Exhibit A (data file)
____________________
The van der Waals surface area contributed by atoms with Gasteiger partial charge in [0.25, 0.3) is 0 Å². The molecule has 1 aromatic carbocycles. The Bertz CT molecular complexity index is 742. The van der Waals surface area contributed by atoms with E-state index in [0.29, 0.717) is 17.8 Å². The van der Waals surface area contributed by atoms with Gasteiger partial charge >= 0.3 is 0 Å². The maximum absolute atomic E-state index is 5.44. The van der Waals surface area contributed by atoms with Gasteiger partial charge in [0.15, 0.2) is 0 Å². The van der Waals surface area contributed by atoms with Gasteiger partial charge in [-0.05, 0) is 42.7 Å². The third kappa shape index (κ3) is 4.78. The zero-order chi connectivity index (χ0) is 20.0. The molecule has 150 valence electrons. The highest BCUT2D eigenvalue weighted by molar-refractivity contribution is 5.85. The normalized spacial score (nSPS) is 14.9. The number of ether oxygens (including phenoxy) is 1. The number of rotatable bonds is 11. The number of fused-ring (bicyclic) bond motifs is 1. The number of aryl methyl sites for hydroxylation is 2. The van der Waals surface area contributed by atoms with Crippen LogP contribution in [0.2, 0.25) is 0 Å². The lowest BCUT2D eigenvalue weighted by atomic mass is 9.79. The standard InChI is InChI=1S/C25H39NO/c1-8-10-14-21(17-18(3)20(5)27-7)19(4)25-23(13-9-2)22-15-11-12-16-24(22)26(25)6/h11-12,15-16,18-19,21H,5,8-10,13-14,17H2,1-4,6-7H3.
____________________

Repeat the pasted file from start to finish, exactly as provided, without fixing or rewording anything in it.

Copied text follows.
The van der Waals surface area contributed by atoms with Gasteiger partial charge in [0.25, 0.3) is 0 Å². The molecule has 1 aromatic carbocycles. The Bertz CT molecular complexity index is 742. The van der Waals surface area contributed by atoms with E-state index in [0.29, 0.717) is 17.8 Å². The van der Waals surface area contributed by atoms with Gasteiger partial charge >= 0.3 is 0 Å². The maximum absolute atomic E-state index is 5.44. The van der Waals surface area contributed by atoms with Gasteiger partial charge in [0.15, 0.2) is 0 Å². The van der Waals surface area contributed by atoms with Gasteiger partial charge in [-0.05, 0) is 42.7 Å². The third kappa shape index (κ3) is 4.78. The zero-order chi connectivity index (χ0) is 20.0. The molecule has 150 valence electrons. The highest BCUT2D eigenvalue weighted by molar-refractivity contribution is 5.85. The normalized spacial score (nSPS) is 14.9. The number of ether oxygens (including phenoxy) is 1. The number of rotatable bonds is 11. The number of fused-ring (bicyclic) bond motifs is 1. The number of aryl methyl sites for hydroxylation is 2. The van der Waals surface area contributed by atoms with Crippen LogP contribution in [0.2, 0.25) is 0 Å². The lowest BCUT2D eigenvalue weighted by atomic mass is 9.79. The standard InChI is InChI=1S/C25H39NO/c1-8-10-14-21(17-18(3)20(5)27-7)19(4)25-23(13-9-2)22-15-11-12-16-24(22)26(25)6/h11-12,15-16,18-19,21H,5,8-10,13-14,17H2,1-4,6-7H3.